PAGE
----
Protest and the Museum?
By Jim Richardson, Founder, MuseumNext.
On 16 February I read about The Davis Museum at Wellesley College in Massachusetts de-installing work created by or given to the museum by immigrants to protest against President Trump signing an executive order barring citizens from seven majority-Muslim countries from entering the United States.
As a liberal who has long believed in the power of museums to have a social impact, I smiled as I read about the museum taking action to highlight the contribution that immigrants have contributed to the United States.
This was a simple protest, but it gained press around the world.
Museums are not neutral spaces and the people who work in them have opinions. It shouldn’t be surprising that some channel these views into their programs, especially when faced with a political shift to the right that many find unsettling.
But while I thought that the removal of the artworks by The Davis Museum was a powerful statement, the more that I considered political protest within museums, the more I wondered how this would be seen from the other side of the political spectrum.
In a polarized political world, should museums be seen to be taking sides in the ‘culture wars’, or does doing this drive half of the population away and reinforce a view that museums are for a liberal urban elite?
Do we risk becoming an echo chamber for a certain section of society and blocked out by those who disagree with our views, or would they not visit anyway, so it doesn’t matter?
Perhaps the hardest thing to do when faced with views that we find as abhorrent to us as the politics of division is to create a dialogue with those who we disagree with, but I believe that we must.
In my own country, 2016 brought its own political challenges with the UK voting to leave the European Union.
As in the United States, the country found itself divided with anti-immigration rhetoric and a sense that some had been left behind playing a role in a campaign that was echoed by the anti-establishment politics of Trump.
In the city of Derby, an old industrial town in the middle of the country, 57% of the population voted to leave the EU.
The Director of the cities museum service Tony Butler wrote on his blog ‘Like many of the 48% who voted to remain in the European Union, I was heartbroken by the referendum result last June.’ He went on to reflect on a campaign that framed the conversation around the impact of immigration and shared the ‘shock and anger’ in his organization at the Brexit vote.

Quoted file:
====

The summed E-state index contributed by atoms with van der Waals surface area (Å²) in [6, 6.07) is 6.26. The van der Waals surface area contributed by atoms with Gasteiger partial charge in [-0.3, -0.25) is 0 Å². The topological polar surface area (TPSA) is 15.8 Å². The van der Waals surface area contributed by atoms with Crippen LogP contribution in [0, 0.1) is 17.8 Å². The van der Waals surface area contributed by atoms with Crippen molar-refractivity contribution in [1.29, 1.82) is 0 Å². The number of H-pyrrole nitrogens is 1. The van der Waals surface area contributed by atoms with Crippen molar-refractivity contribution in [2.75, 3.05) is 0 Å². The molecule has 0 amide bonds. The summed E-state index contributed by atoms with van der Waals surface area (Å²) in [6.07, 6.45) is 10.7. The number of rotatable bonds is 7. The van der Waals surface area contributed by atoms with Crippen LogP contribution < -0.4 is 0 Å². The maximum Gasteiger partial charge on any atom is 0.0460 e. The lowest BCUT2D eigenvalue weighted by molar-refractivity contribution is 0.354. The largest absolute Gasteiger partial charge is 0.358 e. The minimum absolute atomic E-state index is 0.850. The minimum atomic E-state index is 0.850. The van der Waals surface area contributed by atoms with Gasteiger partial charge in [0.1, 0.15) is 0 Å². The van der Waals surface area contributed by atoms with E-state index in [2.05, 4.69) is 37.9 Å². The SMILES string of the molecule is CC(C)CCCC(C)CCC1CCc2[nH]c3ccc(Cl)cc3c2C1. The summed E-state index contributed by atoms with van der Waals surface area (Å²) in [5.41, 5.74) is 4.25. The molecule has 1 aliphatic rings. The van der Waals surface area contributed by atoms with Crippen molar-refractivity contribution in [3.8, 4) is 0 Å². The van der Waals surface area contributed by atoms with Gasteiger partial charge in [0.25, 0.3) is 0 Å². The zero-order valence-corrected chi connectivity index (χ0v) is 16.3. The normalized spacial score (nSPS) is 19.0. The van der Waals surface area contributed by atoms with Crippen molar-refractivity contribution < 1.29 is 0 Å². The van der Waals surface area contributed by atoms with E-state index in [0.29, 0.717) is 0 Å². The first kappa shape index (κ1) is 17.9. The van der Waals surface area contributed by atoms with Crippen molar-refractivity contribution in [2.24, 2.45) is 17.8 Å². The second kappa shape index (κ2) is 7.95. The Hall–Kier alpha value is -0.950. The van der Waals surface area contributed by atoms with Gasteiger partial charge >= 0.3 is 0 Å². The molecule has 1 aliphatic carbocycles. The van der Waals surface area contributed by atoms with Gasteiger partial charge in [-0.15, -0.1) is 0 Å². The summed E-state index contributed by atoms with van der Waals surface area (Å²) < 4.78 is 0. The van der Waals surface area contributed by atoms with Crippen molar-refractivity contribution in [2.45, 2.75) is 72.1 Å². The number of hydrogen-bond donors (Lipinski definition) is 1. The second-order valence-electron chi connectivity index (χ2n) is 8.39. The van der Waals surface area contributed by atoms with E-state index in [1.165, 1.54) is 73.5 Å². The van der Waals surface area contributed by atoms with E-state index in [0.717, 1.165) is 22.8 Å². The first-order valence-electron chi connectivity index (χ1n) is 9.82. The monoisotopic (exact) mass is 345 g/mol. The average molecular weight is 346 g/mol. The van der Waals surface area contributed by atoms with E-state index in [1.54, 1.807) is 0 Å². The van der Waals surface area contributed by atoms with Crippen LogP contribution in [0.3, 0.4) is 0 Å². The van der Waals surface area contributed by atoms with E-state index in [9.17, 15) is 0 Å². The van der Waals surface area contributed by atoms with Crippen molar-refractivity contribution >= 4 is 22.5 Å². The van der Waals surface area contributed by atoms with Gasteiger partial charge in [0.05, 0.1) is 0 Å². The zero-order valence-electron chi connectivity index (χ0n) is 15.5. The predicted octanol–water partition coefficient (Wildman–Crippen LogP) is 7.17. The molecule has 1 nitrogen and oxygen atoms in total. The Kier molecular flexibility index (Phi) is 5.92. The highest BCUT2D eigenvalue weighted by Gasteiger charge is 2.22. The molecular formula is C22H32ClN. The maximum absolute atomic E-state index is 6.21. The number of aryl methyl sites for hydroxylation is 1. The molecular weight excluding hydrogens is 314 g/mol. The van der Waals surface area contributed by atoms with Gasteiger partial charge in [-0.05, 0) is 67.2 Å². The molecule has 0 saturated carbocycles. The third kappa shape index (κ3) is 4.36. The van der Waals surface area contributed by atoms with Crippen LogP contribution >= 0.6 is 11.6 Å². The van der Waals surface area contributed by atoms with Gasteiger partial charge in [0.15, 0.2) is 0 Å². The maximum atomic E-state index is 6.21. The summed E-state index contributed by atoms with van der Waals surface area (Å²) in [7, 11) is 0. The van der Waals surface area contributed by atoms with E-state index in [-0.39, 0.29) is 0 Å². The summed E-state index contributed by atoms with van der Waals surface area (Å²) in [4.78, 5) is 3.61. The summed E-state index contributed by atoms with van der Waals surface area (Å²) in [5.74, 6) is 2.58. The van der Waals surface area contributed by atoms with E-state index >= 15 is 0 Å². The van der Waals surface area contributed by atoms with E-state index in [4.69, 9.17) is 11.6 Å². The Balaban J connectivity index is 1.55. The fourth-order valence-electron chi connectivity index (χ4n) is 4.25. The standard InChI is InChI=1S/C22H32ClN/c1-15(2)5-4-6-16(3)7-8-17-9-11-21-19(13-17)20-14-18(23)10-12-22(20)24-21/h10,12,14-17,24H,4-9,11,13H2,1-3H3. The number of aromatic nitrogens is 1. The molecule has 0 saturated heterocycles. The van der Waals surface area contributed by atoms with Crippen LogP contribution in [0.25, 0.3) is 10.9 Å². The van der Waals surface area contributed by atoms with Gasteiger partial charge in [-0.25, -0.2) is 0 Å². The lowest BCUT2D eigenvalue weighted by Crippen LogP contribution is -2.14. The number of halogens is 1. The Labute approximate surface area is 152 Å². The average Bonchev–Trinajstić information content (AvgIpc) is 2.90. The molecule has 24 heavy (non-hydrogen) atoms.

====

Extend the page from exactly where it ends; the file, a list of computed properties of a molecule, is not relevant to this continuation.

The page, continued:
Derby Museums could have channeled this anger in many ways, but they focused on creating bridges in their divided community and trying to find common ground.
In February 2017 they ran a workshop with Neuroscientist Kris de Meyer and change strategist Tom Cromepton that brought together people from both sides of the European argument.
The workshop found that while liberals and conservatives have a polarized view of the world, they also have shared values such as honesty, deep friendships and meaning in life and suggested these as starting points for exploring why people have the values that they do.
The event gained no newspaper headlines, but I can’t help but admire the approach that Derby Museums have taken. They have looked at how their museum can serve a divided community and decided to use their trusted status to create a space to bring people together.
This approach won’t work for every situation and I admire the bravery of The Davis Museum’s protest (and to be fair to them, I’m not aware of the wider actions that they are taking), but in a world where experts are increasingly being discredited, museums must strive to keep their status as trusted institutions in the eyes of diverse audiences.
To do that, there is a careful balancing act between saying what needs to be said and being willing to listen in order to be heard.
I think that museums have an important role to play in being the place where that happens, and I think that society can benefit greatly from museums being safe places for these difficult conversations.
As Tony Butler puts it, ‘As the public realm erodes, museums should remember their qualities as trusted institutions, and ask ‘if not here, where?’’
What do you think?
How do you think museums such react to an increasingly polarized political landscape? How can museums be activists without alienating some of their audiences? Should museums be places of protest?